Although spring doesn't officially arrive until March 21st we now have 12 hours of sunshine per day. Things will begin warming up and the bees will become more active. Their first task of spring is to gather as much pollen as possible in order to feed the brood they have begun to raise. The first pollen to be available in this area is usually from maples, aspen and willows. The bees will still be dependent on their stored honey until the first nectar bearing flowers appear.
Powdered pollen substitute or pollen can be offered on sunny days in feeding trays. The bees will use this source until natural pollen is available and then the bees will ignore the substitute. Shown here are two simple ways to present the pollen substitute to the bees; in a cardboard box and on a flat board. If presented in small amounts the bees will usually clean it up in one day. If the pollen substitute gets rained upon it turns into a useless hard glop. Sometimes beekeepers use a covered birdfeeder to feed the substitute and thus somewhat protect it from the rain.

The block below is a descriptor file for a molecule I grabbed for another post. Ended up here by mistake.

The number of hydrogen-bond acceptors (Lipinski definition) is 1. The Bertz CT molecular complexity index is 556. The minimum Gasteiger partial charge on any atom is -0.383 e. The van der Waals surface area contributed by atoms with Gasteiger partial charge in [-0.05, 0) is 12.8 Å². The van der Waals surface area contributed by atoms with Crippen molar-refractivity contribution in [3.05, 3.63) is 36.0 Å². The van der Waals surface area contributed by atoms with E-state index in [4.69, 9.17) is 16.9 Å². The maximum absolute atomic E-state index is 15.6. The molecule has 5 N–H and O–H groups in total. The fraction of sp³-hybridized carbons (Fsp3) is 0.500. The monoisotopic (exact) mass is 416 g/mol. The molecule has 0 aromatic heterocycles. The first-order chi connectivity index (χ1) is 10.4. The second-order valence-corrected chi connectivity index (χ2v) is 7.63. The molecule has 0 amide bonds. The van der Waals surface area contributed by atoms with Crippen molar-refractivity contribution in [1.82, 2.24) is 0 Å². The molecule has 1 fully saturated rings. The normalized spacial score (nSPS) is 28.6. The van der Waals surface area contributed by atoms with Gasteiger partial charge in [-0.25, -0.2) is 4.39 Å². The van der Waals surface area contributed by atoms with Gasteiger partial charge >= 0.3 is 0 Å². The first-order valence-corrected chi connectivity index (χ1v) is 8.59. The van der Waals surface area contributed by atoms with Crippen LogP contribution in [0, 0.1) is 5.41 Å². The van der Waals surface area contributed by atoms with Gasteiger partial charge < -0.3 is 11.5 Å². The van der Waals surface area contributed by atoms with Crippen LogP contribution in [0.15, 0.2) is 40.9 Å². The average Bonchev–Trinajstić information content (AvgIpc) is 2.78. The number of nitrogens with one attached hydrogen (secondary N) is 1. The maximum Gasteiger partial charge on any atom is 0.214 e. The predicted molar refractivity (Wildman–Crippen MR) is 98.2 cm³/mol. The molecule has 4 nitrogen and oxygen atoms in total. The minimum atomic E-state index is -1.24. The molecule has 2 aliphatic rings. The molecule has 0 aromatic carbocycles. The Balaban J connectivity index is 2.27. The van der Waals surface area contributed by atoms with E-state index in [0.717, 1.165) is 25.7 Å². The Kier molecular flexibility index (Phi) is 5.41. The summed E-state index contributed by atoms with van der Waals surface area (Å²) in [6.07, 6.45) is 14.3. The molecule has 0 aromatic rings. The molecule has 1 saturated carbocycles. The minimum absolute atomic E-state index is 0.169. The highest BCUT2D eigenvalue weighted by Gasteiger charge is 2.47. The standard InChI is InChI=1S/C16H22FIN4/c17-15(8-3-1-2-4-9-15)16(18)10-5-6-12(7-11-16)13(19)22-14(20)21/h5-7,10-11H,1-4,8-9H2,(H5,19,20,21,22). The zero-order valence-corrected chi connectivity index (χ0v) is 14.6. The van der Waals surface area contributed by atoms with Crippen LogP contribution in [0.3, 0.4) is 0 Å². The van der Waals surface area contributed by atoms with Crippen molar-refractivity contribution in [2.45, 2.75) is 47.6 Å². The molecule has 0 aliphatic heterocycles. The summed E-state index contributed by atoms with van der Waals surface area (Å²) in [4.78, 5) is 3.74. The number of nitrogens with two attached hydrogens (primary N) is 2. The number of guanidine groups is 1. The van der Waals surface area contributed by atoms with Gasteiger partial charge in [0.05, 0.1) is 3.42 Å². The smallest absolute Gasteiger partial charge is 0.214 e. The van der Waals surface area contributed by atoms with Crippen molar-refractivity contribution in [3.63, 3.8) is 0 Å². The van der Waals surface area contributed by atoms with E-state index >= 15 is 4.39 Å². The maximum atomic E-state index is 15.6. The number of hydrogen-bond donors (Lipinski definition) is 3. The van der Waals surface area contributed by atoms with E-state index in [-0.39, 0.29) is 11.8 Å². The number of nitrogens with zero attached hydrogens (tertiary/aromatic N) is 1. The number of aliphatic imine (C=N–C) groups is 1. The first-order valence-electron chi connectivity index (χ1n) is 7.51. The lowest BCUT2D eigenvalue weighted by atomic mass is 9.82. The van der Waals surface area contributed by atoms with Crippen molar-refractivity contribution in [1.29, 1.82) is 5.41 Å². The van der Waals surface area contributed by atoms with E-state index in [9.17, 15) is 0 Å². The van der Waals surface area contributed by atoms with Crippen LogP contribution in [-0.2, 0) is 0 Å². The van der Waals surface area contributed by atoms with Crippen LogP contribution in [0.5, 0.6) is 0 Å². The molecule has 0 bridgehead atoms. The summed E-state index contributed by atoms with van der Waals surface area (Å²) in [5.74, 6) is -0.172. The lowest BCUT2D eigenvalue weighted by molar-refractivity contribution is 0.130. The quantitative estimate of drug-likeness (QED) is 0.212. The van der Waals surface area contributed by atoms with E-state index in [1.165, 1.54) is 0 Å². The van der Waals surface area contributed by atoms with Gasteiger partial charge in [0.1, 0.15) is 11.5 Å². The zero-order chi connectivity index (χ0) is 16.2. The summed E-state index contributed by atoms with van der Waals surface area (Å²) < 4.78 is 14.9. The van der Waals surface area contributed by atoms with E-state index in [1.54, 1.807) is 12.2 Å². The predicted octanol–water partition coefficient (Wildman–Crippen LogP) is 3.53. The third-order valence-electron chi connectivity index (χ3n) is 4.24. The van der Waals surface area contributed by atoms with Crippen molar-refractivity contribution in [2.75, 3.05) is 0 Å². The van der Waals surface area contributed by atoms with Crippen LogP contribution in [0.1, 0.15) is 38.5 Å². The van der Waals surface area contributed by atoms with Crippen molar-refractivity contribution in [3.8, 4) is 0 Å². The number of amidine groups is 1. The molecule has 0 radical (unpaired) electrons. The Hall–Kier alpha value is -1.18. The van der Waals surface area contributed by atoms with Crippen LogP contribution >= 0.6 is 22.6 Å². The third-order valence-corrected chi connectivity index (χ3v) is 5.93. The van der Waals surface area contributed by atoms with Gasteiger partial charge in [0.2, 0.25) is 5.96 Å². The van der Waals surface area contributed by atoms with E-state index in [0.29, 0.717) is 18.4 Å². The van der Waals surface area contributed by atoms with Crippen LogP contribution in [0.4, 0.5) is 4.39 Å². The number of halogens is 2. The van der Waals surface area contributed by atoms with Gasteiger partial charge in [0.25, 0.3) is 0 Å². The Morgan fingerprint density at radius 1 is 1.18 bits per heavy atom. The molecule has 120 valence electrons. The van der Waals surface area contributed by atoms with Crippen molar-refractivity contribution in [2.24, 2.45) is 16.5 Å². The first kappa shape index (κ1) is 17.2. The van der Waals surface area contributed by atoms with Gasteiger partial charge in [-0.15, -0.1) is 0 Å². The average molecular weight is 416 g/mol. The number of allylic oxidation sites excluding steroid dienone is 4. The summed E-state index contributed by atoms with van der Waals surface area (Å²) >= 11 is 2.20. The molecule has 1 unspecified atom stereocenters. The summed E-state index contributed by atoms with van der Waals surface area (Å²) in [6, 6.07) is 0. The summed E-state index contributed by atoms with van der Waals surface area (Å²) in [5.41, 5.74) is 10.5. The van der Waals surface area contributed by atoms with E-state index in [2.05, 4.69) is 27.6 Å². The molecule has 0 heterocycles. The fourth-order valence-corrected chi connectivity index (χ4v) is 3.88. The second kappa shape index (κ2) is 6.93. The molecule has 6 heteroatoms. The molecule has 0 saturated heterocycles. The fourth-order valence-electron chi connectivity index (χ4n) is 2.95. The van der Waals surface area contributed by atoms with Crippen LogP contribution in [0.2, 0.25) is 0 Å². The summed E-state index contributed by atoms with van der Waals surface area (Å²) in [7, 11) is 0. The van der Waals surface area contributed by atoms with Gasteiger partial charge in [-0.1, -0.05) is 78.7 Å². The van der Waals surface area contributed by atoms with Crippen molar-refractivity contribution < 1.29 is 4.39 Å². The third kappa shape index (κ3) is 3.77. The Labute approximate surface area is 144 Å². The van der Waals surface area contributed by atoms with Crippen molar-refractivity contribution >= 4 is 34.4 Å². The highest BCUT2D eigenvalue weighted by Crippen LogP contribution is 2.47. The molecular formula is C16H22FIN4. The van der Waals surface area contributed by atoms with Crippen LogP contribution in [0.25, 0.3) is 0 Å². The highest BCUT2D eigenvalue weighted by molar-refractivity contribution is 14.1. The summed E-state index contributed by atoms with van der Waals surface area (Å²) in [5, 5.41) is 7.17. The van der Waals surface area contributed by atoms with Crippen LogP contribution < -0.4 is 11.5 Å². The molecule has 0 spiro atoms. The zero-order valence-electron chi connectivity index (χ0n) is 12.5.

The feeding of pollen or pollen substitute stimulates the bees to raise more brood prior to the start of the honey flow. With a stronger hive you theoretically get more honey. Conversely, a stronger hive is more likely to swarm.
NOTE: This is done primarily to help overwintered hives. By the time package bees arrive there should be enough natural pollen already present and feeding of a pollen substitute is usually not necessary.